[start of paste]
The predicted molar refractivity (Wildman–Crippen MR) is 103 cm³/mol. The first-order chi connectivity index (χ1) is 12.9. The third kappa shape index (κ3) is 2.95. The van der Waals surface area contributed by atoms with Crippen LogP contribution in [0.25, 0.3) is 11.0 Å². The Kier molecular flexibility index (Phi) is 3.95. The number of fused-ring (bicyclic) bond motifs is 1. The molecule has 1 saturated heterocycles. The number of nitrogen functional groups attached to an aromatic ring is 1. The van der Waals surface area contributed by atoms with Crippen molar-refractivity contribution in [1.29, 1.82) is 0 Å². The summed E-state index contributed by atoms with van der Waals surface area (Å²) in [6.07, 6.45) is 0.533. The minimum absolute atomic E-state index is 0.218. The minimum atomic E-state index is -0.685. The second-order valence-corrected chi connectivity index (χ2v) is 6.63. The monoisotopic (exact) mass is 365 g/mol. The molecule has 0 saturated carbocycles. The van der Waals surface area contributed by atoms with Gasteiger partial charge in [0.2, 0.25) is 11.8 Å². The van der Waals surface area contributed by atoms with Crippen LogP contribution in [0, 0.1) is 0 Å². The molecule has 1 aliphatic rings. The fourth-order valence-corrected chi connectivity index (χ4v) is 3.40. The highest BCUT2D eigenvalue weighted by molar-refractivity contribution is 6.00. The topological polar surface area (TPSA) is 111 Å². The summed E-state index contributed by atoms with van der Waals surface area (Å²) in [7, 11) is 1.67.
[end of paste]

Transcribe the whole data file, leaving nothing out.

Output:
The predicted molar refractivity (Wildman–Crippen MR) is 103 cm³/mol. The first-order chi connectivity index (χ1) is 12.9. The third kappa shape index (κ3) is 2.95. The van der Waals surface area contributed by atoms with Crippen LogP contribution in [0.25, 0.3) is 11.0 Å². The Kier molecular flexibility index (Phi) is 3.95. The number of fused-ring (bicyclic) bond motifs is 1. The molecule has 1 saturated heterocycles. The number of nitrogen functional groups attached to an aromatic ring is 1. The van der Waals surface area contributed by atoms with Crippen molar-refractivity contribution in [1.29, 1.82) is 0 Å². The summed E-state index contributed by atoms with van der Waals surface area (Å²) in [6.07, 6.45) is 0.533. The minimum absolute atomic E-state index is 0.218. The minimum atomic E-state index is -0.685. The second-order valence-corrected chi connectivity index (χ2v) is 6.63. The monoisotopic (exact) mass is 365 g/mol. The molecule has 0 saturated carbocycles. The van der Waals surface area contributed by atoms with Gasteiger partial charge in [0.2, 0.25) is 11.8 Å². The van der Waals surface area contributed by atoms with Crippen LogP contribution in [0, 0.1) is 0 Å². The molecule has 1 aliphatic rings. The fourth-order valence-corrected chi connectivity index (χ4v) is 3.40. The highest BCUT2D eigenvalue weighted by molar-refractivity contribution is 6.00. The topological polar surface area (TPSA) is 111 Å². The summed E-state index contributed by atoms with van der Waals surface area (Å²) in [7, 11) is 1.67.